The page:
Monday, December 24, 2012

Ebenezer Scrooge Is Rebuked, and Tiny Tim Gets His Referral Fees.

In a battle over one-third of $13.5 million, let the gamesmanship begin. Two Orange County law firms were engaged in a battle to share class action attorney fees. The battle was between the referring class-action attorney and the prosecuting class-action attorneys.   The key rules of the gamesmanship were: 1) Rule of Professional Conduct 2-200 and 2) Rule of Court 3.769.

Rule 2-200 requires that an attorney  to provide full disclosure to his client  of any proposed fee sharing agreement and  that he obtain his client’s  prior written consent for the fee splitting.   Rule 3.769 requires that as part of a class action settlement, the trial court, in order to award attorneys fees, must be provided with the full retainer agreement between the attorney and the class.

In the case of a class action, the named class representives ordinarily would sign the Rule 2-200 fee splitting agreement on behalf of the class.  In this case,  matters became complicated when the referring attorney settled a separate individual whistleblower case against the same employer-defendant named in the class action.  The referring attorney as part of the settlement of the separate individual whistleblower case agreed to confidentiality of all matters learned in the individual litigation. 

Now the class-action attorney, after several years of assuring the referring attorney that the referral fee was to be paid, asserted that a fee arrangement with the referring attorney would risk creating a “conflict of interest” between the attorneys and the class clients.  That is, presumably, the defendant employer would assert that the class attorneys should be disqualified from representing the class because they were in violation of the confidentiality agreement of the referring attorney.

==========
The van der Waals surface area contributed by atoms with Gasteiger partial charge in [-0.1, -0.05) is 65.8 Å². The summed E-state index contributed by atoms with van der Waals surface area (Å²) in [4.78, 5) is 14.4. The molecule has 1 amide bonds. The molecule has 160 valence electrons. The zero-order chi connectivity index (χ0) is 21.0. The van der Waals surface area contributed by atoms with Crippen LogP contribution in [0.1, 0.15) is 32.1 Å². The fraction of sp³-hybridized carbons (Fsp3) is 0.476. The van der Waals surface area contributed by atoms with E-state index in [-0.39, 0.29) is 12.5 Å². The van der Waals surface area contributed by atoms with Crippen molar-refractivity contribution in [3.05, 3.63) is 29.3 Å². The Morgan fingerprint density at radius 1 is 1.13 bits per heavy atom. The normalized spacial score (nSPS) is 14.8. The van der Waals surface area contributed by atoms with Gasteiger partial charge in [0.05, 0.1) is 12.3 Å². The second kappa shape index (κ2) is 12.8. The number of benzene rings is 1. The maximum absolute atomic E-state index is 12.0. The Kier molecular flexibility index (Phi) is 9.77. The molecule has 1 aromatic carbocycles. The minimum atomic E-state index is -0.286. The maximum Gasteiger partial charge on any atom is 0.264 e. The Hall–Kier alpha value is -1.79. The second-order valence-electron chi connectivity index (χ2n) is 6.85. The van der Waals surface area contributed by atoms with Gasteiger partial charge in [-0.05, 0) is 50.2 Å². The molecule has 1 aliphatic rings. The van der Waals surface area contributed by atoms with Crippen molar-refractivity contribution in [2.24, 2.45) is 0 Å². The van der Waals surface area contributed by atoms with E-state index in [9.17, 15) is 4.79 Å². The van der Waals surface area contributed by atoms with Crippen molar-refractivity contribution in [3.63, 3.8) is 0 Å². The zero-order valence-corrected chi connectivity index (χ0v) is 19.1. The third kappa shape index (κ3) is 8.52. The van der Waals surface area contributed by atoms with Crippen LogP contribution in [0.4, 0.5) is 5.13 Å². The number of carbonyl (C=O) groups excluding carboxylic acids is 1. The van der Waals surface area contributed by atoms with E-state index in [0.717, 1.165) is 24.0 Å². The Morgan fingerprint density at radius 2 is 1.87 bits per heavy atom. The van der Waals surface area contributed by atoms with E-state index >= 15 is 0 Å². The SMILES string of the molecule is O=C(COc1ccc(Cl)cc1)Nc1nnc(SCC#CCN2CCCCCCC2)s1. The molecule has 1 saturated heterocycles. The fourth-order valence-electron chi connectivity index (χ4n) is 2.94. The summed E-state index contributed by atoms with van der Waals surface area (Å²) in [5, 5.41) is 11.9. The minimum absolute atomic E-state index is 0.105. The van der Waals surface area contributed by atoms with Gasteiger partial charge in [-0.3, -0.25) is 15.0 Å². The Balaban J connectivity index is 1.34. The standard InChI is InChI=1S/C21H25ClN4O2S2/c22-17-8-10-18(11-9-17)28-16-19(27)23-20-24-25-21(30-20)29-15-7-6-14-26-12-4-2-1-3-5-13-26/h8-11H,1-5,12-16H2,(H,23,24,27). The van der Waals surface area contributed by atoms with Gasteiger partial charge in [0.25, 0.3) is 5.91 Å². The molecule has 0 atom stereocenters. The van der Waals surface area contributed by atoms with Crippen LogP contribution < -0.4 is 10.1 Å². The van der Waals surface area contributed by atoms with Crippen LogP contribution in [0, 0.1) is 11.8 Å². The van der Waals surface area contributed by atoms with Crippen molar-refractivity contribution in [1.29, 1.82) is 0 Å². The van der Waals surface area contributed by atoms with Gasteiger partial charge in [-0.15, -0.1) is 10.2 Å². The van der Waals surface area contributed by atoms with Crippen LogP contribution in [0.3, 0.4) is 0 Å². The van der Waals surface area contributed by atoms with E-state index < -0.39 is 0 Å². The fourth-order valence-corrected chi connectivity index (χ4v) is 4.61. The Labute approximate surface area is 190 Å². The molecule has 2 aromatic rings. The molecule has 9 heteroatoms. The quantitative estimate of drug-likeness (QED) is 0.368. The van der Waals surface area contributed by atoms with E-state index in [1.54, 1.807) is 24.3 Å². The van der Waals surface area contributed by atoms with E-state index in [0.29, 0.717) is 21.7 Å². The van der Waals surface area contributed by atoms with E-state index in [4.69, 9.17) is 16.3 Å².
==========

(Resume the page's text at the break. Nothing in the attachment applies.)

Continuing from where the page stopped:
The exact nature of the conflict is not spelled out in the Court of Appeal decision, but the confidentiality clause was prospective only, that is, information shared with the class action attorneys by the individual plaintiff attorney before the settlement could not be the basis for a conflict of interest.

This latter point is of some relevance because it tended to show that the class-action attorneys were using a bogus reason to lock out the referring attorneys claim for fees. The tactic used by the class-action attorneys was to  dismiss the originally filed class-action which used the names of the class representatives  provided by the referring attorney.  The class-action attorneys then refiled the class-action using the names of different class-action representatives, hoping thereby to defeat the referring attorneys lien for fees.

The class action attorneys' ploy was simply this: there can be no referral fee paid because there was no signed agreement to split fees as required by rule 2-200. Consequence: the class-action attorneys were roughly  $4 million richer. One wonders if this diligent assertion  of Rule 2-200 was motivated by a noble desire to comply with the high purposes of Rule 2-200 to protect the public from conflicts of interest, or, was simple old-fashioned greed?

 The Court of Appeal, Justices Rylaarsdam, Aronson, and newly appointed Presiding Justice Ikola unanimously held for the referring attorney.   The Justices basically recognized that the procedural tactics of the class-action attorneys had unjustly prevented the referring attorney from notifying the court of its fee sharing arrangement. The court found that the reason the contract was not signed was due simply to switching class-action representatives. The Court of Appeal noted that this kind of “bait and switch” tactic would discourage class-action referrals, and that would be harmful to the public. That is, attorneys should be encouraged to refer cases to specialists within various areas of law.   The Court stated that class-action attorneys cannot wield Rule 2-200 as a sword to obtain unjust enrichment. 

 I am personally happy with this Court of Appeal ruling.  In my opinion, the Court simply refused to allow an ethical rule to be used for unethical purposes.

For the full decision, see:  Barnes, Crosby, Fitzgerald & Zeman, LLP v. Ringler 2012 DJDAR16991 [Filed Dec. 19, 2012]

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